• Some embodiments herein allow for enhanced user experiences at social gatherings such as parties by allowing a group of people to collaboratively and seamlessly live-queue favorite media items (e.g., songs) in a common playlist hosted by an electronic device associated with one of the users at the social gathering.
  • In the detailed description hereinabove, for purposes of explanation and not limitation, specific details are set forth in order to provide a thorough understanding of various embodiments described in this disclosure. In some instances, detailed descriptions of well-known devices, components, circuits, and methods have been omitted so as not to obscure the description of the embodiments disclosed herein with unnecessary detail. All statements herein reciting principles, aspects, and embodiments disclosed herein, as well as specific examples thereof, are intended to encompass both structural and functional equivalents thereof. Additionally, it is intended that such equivalents include both currently known equivalents as well as equivalents developed in the future, i.e., any elements developed that perform the same function, regardless of structure. Thus, for example, it will be appreciated that block diagrams herein can represent conceptual views of illustrative circuitry or other functional units embodying the principles of the described embodiments. Similarly, it will be appreciated that any flow charts and the like represent various processes which may be substantially represented in a computer readable medium (e.g., a non-transitory computer-readable medium) and so executed by a computer or processor, whether or not such computer or processor is explicitly shown. The functions of the various elements including functional blocks, may be provided through the use of hardware such as circuit hardware and/or hardware capable of executing software in the form of coded instructions stored on the above-mentioned computer readable medium. Thus, such functions and illustrated functional blocks are to be understood as being either hardware-implemented and/or computer-implemented, and thus machine-implemented. In terms of hardware implementation, the functional blocks may include or encompass, without limitation, digital signal processor (DSP) hardware, reduced instruction set processor, hardware (e.g., digital or analog) circuitry including but not limited to application specific integrated circuit(s) [ASIC], and/or field programmable gate array(s) (FPGA(s)), and (where appropriate) state machines capable of performing such functions. In terms of computer implementation, a computer is generally understood to comprise one or more processors or one or more controllers. When provided by a computer or processor or controller, the functions may be provided by a single dedicated computer or processor or controller, by a single shared computer or processor or controller, or by a plurality of individual computers or processors or controllers, some of which may be shared or distributed. Moreover, use of the term “processor” or “controller” may also be construed to refer to other hardware capable of performing such functions and/or executing software, such as the example hardware recited above.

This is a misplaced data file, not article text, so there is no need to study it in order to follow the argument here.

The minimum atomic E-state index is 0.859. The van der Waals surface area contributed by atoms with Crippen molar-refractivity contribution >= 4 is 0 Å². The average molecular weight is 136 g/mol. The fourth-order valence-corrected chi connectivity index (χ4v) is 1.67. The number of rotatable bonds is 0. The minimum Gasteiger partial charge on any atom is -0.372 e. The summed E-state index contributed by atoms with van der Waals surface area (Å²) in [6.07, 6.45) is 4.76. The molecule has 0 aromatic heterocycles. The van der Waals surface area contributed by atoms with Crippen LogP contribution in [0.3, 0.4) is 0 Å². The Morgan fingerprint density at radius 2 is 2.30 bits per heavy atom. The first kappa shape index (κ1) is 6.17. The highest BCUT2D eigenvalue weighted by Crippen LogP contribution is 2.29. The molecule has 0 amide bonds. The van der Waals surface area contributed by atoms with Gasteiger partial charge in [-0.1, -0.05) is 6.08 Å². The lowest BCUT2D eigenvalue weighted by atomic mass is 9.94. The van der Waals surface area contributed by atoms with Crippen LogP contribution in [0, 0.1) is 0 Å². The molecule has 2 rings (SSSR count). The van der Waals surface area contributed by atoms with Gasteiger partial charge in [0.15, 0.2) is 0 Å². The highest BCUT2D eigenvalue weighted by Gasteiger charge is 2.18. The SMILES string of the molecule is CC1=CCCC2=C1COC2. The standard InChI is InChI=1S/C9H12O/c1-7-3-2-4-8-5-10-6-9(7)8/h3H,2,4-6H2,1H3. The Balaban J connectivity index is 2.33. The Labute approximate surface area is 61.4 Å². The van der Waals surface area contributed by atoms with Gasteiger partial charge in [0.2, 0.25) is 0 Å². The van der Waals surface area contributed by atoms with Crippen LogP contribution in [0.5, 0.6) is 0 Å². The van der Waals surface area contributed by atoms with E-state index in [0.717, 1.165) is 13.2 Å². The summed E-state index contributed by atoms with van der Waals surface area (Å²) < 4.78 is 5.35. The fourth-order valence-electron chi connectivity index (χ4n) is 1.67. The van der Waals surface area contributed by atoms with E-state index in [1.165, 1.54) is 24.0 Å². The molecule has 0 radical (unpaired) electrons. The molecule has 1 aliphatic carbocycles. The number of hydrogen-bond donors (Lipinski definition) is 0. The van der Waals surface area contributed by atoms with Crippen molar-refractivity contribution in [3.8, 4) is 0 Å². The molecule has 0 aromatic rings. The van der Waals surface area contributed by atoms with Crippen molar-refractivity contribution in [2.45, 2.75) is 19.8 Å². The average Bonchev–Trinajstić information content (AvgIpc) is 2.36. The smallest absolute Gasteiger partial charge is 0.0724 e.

• Modifications and other variants of the described embodiments will come to mind to one skilled in the art having benefit of the teachings presented in the foregoing description and associated drawings. Therefore, it is to be understood that the embodiments are not limited to the specific example embodiments described in this disclosure and that modifications and other variants are intended to be included within the scope of this disclosure. For example, while certain gestures (e.g., hovering gestures, press gestures, and tap gestures) have been described to exemplify some embodiments, other conceivable gestures also exist (e.g. flick gestures, swipe gestures, swipe-and-hold gestures, release-of-hold gestures) that could be contemplated when reducing embodiments described herein into practice. Still further, although specific terms may be employed herein, they are used in a generic and descriptive sense only and not for purposes of limitation. Therefore, a person skilled in the art would recognize numerous variations to the described embodiments that would still fall within the scope of the appended claims. As used herein, the terms “comprise/comprises” or “include/includes” do not exclude the presence of other elements or steps. Furthermore, although individual features may be included in different claims, these may possibly advantageously be combined, and the inclusion of different claims does not imply that a combination of features is not feasible and/or advantageous. In addition, singular references do not exclude a plurality.

Claims (18)